Published: Fri, January 11, 2019
Markets | By Otis Pena

Fed chair Jerome Powell to speak on market concerns Thursday

Fed chair Jerome Powell to speak on market concerns Thursday

Federal Reserve Chairman Jerome Powell on Thursday (Jan 10) stressed again that the USA central bank can be patient in approving any further rate increases as officials gauge whether the US economy will slow this year, as some in financial markets worry, or continue motoring ahead as the Fed itself expects.

James Bullard, president of the St Louis Federal Reserve Bank, one of 12 in the Fed system and a voting member of the policy committee this year, called the current interest rate "a good level", in an interview with the Wall Street Journal.

That prospect has cheered markets, which had grown anxious that the Fed was not taking into account a variety of headwinds that could slow USA growth this year. The principal worry is global growth, he said in questioning by David Rubenstein, the co-founder of private-equity firm Carlyle Group, where Powell was previously a partner. He also said he would "be patient" as the central bank determines when to hike interest rates next.

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While market reaction to Powell's comments was fairly muted, the S&P 500 index was down about 0.4 percent and 10-year Treasury yields hit a session high on Thursday afternoon, reflecting investors' sensitivity to any hint about how much longer the Fed will continue to pare its roughly $4-trillion portfolio of bonds.

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Still, Powell's comments and those of other officials "are developing a new narrative". He said the Fed's aim was to return the balance sheet to a "more normal level" but didn't specify what that level will be.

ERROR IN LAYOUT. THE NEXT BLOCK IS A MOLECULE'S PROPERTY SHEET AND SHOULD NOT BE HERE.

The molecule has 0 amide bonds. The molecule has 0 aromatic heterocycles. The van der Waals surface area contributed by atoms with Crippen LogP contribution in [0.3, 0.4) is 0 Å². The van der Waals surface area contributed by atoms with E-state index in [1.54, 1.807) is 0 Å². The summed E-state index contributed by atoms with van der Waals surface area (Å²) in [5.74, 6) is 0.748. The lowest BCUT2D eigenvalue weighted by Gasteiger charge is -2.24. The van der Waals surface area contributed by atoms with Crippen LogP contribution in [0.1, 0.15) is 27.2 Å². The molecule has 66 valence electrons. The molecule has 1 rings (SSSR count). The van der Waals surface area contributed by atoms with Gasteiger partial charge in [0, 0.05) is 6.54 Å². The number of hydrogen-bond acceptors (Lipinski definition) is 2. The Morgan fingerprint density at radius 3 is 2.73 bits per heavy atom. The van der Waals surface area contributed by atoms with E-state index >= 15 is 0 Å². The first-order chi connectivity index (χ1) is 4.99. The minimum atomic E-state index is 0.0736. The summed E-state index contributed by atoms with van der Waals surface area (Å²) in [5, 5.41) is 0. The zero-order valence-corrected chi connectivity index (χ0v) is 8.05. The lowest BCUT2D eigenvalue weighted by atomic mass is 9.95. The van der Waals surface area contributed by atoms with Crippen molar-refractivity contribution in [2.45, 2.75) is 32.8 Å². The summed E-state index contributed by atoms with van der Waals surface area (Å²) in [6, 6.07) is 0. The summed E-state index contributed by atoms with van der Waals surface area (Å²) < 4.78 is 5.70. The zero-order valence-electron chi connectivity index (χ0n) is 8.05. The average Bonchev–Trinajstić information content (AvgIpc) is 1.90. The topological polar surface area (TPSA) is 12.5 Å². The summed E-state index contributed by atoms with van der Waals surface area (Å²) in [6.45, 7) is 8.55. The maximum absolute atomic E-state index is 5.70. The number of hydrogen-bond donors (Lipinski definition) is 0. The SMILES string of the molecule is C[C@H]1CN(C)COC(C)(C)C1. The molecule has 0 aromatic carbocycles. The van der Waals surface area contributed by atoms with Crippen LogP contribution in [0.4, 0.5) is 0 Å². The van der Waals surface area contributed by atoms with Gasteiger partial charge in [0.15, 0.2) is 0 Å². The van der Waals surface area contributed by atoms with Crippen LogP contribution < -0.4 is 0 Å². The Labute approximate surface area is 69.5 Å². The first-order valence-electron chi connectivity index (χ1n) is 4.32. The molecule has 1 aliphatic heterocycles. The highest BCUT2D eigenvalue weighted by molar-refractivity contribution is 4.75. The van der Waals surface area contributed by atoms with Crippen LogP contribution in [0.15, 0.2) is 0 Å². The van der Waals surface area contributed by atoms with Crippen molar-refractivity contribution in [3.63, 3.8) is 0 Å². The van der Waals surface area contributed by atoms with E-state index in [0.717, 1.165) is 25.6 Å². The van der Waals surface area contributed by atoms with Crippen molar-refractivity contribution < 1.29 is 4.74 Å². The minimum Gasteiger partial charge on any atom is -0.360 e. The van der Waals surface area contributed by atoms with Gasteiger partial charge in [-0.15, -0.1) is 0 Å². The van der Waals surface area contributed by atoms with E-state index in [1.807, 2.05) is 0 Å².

The US central bank raised rates four times past year in the face of robust economic growth and unemployment that touched its lowest level in half a century. The unemployment rate stands at 3.9 per cent and central bankers expect it to average 3.5 per cent in the final three months of this year.

At the same time, Powell said there are concerns in financial markets about slowing global growth and rising trade tensions. If conditions weaken, the Fed would react. He said an "extended" shutdown would show up in economic data "pretty quickly" and, since it shutters some agencies that provide economic data, it would also make the picture of the economy less clear for the Fed.

JPMorgan Chase has estimated that the partial government shutdown - which is 20 days old Thursday - is shaving $US1.5 billion off the economy each week, a modest amount in the context of a $US20 trillion economy, the damage will keep growing.

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